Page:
It’s Thursday morning, and I am in Hanover for the 16th International Passivhaus Conference. I first attended the international conference in 2007, when it was set in an opera house on the edge of the Bodensee in Austria. At that time there were very few delegates from the UK, and apart from a handful of enlightened pioneers, Passivhaus was virtually unknown in the UK, and we certainly had no certified buildings. All that has of course changed. We now have a good number of certified buildings under our belts, including private houses, social housing, schools and offices, and a large number in the pipeline. We also have burgeoning interest in all things Passivhaus in the UK, and we have the Passivhaus Trust, now nearly 2 years old. And of course we held our own 2 day conference in November last year at the Barbican, with another one planned for this year.
So in the UK, Passivhaus is now very much on the map, certainly for those seriously interested in improving both the comfort and energy efficiency of buildings. At this years international conference, the UK is well represented, with a good number of presentations ranging from Jono Hynes, of Architype talking about the first UK schools, to Andy Simmonds, of Simmonds Mills talking about the first UK Passivhaus retrofit (to the new Enerphit standard), and UK policy on retrofit.
The conference actually starts tomorrow, but today I am attending a new initiative, the ‘manufacturer’s exchange’. This is an opportunity to discuss technical issues around product delivery, with a particular focus on windows and doors, which is my particular technical interest.
What am I particularly interested in at this conference? Well, apart from the great opportunities for networking – old friends from all over the world, and new contacts – what I am looking out for is an announcement and presentation on revised criteria for different climatic zones. It might sound rather dry, but the Passivhaus Institut has recognised that the demands of Passivhaus construction are different in different climatic zones. We do not necessarily need the same products to meet the comfort criteria in the relatively mild UK, as would be needed in the much colder central European climate. The impact of any changes will be very significant for manufacturers of windows and doors, and might well over time make a big difference to the availability of suitable windows and doors for Passivhaus construction in the UK. So I shall be listening out for this with keen interest.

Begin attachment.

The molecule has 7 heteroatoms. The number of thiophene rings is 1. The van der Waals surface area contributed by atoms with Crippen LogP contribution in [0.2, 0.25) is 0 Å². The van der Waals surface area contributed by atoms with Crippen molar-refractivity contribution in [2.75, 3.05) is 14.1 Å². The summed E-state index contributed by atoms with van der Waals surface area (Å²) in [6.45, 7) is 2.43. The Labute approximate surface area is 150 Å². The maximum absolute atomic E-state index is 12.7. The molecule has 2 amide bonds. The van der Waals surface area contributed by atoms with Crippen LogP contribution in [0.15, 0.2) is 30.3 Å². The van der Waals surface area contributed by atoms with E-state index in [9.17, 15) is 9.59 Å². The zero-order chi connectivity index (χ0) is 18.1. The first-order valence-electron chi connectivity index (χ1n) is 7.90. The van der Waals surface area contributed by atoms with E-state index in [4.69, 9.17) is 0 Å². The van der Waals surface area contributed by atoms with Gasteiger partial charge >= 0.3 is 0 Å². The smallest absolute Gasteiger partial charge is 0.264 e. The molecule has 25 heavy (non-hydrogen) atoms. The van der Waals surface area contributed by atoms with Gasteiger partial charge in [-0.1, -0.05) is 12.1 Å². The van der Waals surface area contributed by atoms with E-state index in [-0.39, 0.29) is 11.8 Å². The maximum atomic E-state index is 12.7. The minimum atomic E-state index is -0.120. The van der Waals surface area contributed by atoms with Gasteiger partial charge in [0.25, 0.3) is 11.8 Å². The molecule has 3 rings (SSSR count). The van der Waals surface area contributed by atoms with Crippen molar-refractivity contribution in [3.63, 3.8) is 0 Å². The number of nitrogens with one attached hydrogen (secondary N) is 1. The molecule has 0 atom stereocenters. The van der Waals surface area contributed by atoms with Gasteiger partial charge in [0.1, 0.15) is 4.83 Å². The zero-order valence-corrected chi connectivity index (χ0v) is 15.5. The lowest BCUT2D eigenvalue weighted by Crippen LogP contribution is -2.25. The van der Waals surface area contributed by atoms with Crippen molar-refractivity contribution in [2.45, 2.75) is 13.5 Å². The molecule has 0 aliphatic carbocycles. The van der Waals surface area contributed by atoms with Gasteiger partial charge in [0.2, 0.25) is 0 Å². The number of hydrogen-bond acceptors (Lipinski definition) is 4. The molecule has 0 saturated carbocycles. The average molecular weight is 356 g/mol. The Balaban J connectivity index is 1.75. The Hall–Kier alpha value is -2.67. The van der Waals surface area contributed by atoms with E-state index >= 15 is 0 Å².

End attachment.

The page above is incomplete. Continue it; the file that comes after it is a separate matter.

This year, I am primarily representing the Passivhaus Trust, as Chair and on Sunday evening I shall be proud to represent the UK and the Trust at a meeting of all organisations throughout the world which are affiliated to the International Passivhaus Association. Passivhaus is developing fast throughout the world, and I believe it is absolutely vital that the movement is as well structured as possible, with the best possible lines of communication. Fragmentation or duplication of the Standard is not in my view the best way for us to ensure integrity and continued quality assurance. So I see this international work as vital to the continuation of Passivhaus as a beacon for construction throughout the world, and hope I can contribute in some small way to it.
But above all, I suppose, it will be about people, and I am looking forward to meeting old friends, and making new ones, in the next few days.